The James Webb Space Telescope: A Glimpse into the Cosmos

NASA’s Hubble Space Telescope captured an image of the starburst galaxy M82 in 2006, with the small box at the galaxy’s core representing the area captured by the NIRCam instrument on NASA’s James Webb Space Telescope. In the Webb image, red filaments are visible, which represent the polycyclic aromatic hydrocarbon emission tracing the shape of the galactic wind.

The Hubble image showed different wavelengths of light being represented by different colors – light at .814 microns was colored red, .658 microns was red-orange, .555 microns was green, and .435 microns was blue. Filters used for these images were F814W, F658N, F555W, and F435W, respectively. On the other hand, in the Webb image light at 3.35 microns was colored red, 2.50 microns was green and 1.64 microns was blue with filters F335M, F250M and F164N used.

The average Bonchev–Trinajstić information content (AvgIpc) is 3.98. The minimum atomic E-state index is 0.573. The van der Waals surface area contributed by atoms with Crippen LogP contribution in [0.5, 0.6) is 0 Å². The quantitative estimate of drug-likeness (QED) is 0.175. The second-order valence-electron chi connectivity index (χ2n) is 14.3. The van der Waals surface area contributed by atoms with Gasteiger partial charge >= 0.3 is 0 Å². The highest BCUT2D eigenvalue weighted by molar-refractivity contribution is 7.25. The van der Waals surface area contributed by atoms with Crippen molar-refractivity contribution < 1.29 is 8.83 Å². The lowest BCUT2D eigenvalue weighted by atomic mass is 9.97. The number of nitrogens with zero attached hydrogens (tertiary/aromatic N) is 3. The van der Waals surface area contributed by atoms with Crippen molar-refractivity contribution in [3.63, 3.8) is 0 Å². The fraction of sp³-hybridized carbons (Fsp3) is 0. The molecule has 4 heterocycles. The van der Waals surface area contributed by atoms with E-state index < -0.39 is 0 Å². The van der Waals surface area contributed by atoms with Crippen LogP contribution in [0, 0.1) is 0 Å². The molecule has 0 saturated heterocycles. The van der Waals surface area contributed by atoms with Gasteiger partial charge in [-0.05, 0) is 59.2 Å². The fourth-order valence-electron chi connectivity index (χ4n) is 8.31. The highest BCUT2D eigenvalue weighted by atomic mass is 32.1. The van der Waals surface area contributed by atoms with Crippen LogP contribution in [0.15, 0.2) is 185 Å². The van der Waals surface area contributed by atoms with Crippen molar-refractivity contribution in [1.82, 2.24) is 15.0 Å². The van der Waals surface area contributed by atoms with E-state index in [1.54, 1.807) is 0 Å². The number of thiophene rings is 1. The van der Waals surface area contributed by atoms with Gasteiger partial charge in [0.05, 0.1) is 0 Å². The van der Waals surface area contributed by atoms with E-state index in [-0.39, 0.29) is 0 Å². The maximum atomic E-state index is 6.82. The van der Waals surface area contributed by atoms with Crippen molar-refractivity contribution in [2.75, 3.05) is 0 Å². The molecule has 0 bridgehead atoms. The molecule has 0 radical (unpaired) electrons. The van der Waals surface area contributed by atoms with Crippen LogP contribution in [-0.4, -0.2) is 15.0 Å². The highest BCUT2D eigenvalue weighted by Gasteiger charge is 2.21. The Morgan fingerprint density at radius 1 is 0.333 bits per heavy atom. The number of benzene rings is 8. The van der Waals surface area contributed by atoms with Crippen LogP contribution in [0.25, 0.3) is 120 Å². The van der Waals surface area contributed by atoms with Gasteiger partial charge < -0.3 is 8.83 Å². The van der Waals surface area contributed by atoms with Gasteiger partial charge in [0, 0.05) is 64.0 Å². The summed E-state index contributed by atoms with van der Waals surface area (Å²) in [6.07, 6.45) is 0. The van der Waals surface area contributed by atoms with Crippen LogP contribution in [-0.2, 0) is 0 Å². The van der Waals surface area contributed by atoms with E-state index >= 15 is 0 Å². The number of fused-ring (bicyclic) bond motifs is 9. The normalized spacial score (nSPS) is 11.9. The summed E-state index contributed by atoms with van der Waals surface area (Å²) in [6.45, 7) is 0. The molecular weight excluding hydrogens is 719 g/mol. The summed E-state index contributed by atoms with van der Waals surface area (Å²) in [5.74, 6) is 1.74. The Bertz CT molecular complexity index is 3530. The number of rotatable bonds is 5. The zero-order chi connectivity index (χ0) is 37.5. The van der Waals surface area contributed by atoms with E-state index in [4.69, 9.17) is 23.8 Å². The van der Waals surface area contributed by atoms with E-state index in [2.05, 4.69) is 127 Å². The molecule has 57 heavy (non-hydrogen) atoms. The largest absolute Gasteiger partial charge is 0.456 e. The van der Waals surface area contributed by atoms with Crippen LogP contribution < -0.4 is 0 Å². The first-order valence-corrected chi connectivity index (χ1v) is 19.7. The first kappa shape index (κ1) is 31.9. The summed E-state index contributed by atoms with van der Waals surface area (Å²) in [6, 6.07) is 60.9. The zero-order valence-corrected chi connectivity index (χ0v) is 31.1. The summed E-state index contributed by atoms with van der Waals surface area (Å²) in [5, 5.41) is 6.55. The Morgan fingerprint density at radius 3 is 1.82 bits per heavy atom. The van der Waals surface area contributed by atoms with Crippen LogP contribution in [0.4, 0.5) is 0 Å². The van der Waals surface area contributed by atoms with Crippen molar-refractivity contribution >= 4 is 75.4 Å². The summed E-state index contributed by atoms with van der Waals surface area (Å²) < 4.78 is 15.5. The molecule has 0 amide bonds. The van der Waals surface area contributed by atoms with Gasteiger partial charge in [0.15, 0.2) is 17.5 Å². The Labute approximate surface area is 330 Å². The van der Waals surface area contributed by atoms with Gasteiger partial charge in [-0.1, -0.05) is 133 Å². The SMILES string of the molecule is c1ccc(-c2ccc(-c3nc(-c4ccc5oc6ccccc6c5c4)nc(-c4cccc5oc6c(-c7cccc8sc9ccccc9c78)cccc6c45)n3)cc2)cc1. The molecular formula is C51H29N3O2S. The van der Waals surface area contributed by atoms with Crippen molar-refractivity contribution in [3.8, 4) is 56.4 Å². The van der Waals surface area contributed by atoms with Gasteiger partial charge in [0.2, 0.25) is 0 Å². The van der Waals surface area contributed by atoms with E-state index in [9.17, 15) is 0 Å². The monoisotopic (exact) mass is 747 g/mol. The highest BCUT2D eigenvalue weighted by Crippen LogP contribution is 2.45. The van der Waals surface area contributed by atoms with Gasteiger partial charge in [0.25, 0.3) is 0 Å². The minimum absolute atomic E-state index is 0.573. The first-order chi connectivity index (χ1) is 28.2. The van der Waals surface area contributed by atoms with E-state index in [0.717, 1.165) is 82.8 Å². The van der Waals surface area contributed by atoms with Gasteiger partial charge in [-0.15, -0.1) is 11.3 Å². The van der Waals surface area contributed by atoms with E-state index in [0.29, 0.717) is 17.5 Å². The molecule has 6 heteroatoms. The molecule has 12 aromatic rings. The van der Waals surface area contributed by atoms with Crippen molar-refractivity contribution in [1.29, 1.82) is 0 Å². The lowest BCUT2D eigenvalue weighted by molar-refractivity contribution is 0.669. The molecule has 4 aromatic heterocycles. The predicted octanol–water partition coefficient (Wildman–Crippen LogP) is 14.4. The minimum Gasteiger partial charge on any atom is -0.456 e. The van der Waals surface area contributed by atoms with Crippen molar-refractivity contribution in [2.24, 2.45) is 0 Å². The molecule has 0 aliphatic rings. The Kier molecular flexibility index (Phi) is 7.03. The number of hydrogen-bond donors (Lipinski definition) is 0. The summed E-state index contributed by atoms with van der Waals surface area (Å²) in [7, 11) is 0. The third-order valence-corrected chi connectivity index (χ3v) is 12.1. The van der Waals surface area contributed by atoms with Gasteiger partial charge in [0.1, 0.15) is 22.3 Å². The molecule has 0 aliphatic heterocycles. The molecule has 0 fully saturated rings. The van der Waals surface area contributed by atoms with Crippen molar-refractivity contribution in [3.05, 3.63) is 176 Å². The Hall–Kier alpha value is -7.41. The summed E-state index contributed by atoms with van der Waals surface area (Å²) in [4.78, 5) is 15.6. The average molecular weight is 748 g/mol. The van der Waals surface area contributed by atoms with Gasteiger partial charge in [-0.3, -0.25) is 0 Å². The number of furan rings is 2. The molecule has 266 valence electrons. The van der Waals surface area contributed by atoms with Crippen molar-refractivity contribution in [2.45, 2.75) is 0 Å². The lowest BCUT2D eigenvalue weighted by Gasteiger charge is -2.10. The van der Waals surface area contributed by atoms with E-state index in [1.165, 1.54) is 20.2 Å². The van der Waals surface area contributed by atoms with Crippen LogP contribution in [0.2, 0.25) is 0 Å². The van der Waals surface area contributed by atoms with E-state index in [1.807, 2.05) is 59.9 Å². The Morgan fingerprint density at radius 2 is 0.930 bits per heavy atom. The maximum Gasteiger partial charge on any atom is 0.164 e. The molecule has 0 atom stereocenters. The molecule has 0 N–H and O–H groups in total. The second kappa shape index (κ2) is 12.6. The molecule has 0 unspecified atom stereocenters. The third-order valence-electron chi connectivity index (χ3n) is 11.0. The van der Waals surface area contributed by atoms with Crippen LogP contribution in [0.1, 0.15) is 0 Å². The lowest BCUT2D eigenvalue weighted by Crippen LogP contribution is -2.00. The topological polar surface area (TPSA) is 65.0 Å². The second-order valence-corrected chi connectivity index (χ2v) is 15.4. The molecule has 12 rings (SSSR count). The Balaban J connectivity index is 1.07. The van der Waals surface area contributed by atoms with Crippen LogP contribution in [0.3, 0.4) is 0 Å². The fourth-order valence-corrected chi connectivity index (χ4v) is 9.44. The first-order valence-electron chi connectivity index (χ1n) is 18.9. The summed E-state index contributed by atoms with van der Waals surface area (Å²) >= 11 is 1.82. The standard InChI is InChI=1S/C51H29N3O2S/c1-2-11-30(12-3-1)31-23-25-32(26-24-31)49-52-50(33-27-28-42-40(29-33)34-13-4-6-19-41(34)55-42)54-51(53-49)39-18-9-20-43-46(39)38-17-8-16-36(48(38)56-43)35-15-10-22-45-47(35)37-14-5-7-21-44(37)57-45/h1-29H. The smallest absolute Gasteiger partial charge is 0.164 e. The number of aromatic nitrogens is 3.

These stunning images were made possible through a collaboration between NASA, ESA, CSA, STScI and A. Bolatto from the University of Maryland who provided insight into the galaxy’s structure and dynamics.

By Sophia Gonzalez

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